On the bilateral trade target of USD 500 billion, he said India-US trade is moving in a consistent direction upwards.
"We were able to cross USD 160 billion last year. Off-course Covid (pandemic) did interrupt that trajectory... but the trajectory remains the same which is consistently upwards. I think both our governments believe that we are far short of our potential. For economies the size of ours... that number should be far more than USD 160 billion," he said.
He added that the USD 500 billion target is obviously still far away from that and that is why "we are working" with the private sector to identify what are the strategic elements that "we can change" to create the environment to not just hit that target but also move well past that in the long-term.
Venkataraman said that the US sees India as a key trusted partner and America is working with the Indian government to strengthen the supply chain resilience to support the Modi-government's effort to strengthen the capacity of production in India.
The US also supports measures to strengthen its manufacturing base and welcomes the steps taken to encourage companies to manufacture.
"We also welcome the steps the government can take to address the challenges that remain to manufacturing, whether that may be customs duties on inputs, whether that might be tax reforms, whether that might be the more regular availability of key resources like water and stable energy.
"All the actions that the government can take to not just provide incentives but address some of those regulatory issues as well as continue the strong work that the government has done to strengthen the infrastructure base in the country," he said.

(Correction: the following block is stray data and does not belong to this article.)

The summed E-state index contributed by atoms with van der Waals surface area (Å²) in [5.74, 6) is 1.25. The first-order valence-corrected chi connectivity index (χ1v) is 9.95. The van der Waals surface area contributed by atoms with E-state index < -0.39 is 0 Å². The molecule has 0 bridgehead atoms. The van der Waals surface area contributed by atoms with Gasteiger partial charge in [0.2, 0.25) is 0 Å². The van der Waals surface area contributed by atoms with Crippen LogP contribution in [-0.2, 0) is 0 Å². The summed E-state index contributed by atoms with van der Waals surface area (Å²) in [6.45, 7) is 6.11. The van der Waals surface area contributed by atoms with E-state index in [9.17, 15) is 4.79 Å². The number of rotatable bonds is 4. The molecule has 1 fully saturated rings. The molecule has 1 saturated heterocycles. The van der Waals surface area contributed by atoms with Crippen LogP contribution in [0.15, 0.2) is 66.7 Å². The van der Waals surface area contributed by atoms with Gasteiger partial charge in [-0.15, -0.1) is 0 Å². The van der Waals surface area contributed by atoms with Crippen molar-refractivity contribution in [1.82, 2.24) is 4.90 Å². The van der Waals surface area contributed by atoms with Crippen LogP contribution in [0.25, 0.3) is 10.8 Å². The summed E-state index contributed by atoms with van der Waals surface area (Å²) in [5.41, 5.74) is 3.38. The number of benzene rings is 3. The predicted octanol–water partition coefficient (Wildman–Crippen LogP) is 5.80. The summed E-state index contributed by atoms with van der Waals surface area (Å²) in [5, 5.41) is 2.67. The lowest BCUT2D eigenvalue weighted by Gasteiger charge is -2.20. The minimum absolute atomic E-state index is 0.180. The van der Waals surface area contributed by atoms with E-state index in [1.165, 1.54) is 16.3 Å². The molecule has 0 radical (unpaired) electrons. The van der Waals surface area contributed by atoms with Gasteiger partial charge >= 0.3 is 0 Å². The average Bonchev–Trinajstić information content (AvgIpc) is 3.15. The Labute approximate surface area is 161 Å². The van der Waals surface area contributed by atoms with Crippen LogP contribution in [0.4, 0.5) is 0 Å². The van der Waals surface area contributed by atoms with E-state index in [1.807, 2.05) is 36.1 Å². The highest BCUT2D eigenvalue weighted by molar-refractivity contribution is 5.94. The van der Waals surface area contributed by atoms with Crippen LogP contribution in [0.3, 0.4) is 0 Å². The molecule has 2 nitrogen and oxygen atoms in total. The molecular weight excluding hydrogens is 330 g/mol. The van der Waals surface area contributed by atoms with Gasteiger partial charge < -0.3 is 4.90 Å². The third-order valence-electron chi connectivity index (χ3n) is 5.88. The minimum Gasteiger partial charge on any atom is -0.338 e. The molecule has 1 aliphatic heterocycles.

He added that all of those steps will create a solid foundation for not only manufacturing domestically, but to be a part of the global supply chain because at the end of the day a global supply chain requires products to move across the borders.
"So the more we impose duties on those products on components , the harder it is to integrate in the global supply chains. So we look forward to seeing the government continue to take steps in that direction," Venkataraman said.
On the question about India not joining the trade pillar of the Indo-Pacific Economic Framework (IPEF), he said India has chosen to participate in three of the four pillars and "we welcome" that participation.
"It is up to the Indian government to decide if or when it might join the first pillar," he added.
India has joined the three pillars on supply chains, clean economy, and fair economy.
The IPEF was launched jointly by the US and other partner countries of the Indo-Pacific region on May 23 in Tokyo. The 14 IPEF partners represent 40 per cent of global GDP and 28 per cent of global goods and services trade.
On increasing cooperation in the semiconductor sector, he said there are number of elements that has to be in place to develop the semiconductor ecosystem and “We look forward to working with the Indian government to identify what those elements are and how we can support the steps that the government will choose to take to create the right ecosystem to attract investments in the semiconductor sector”.